Moneyball, process mining and on-field analytics
On-field data analysis is now the bedrock of every successful sports team – and business.
In the 2003 book Moneyball, by Michael Lewis, the Oakland A’s American baseball team was struggling to buy the players it wanted due to a limited budget.
The team’s general manager, Billy Beane, theorized that the way they had been choosing players in the past – through scouts and statistics such as stolen bases and batting average – was flawed.
He began to use a method called “sabermetrics” to analyze statistics for previously under-sung talents to find cheaper, more promising players. His theory proved correct and the team went on to sign some stars, leading it to a consecutive 20-game winning streak in 2002.
Billy Beane was not the first to use data analysis in sports. The term sabermetrics – is derived from the acronym SABR, which stands for the Society for American Baseball Research, founded in 1971. Today, according to Dataconomy: “Data is at the heart of every professional sports decision – especially when it comes to player contracts.”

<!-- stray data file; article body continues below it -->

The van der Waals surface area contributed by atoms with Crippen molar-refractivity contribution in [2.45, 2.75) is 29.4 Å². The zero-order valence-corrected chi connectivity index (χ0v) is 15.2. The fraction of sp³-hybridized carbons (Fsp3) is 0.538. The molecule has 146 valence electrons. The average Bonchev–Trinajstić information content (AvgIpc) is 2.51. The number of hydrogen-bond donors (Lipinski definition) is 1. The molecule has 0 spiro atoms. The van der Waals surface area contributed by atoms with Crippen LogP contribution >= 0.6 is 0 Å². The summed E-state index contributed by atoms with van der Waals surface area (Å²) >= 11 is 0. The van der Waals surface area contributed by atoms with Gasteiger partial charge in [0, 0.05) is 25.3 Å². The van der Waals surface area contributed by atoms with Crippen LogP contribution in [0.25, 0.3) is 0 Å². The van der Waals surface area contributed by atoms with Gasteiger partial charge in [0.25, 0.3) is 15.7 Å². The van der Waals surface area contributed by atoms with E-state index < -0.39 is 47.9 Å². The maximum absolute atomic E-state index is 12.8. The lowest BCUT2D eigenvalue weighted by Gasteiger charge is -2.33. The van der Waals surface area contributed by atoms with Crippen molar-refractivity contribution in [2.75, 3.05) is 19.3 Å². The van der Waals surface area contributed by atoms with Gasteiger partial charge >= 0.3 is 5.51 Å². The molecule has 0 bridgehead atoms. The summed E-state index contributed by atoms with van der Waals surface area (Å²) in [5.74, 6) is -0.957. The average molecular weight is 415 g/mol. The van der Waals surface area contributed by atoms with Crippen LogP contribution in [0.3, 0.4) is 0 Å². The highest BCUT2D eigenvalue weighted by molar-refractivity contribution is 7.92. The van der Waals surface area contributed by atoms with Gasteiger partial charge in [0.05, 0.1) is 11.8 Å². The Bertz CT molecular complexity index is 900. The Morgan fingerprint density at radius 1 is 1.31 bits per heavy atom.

But how do you relate this success to your business? In business, operational excellence also depends on analytical capabilities, but it is fundamental to look at the right places and analyze the relevant KPIs. This means distinguishing between the processes that matter the most to your customers and really set you apart from the competition.
It’s important to understand that many relevant leading indicators can be analyzed only by monitoring the step-by-step execution of the processes – it’s not enough to look only at the final results of the process.
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Read the original article in OPEX here.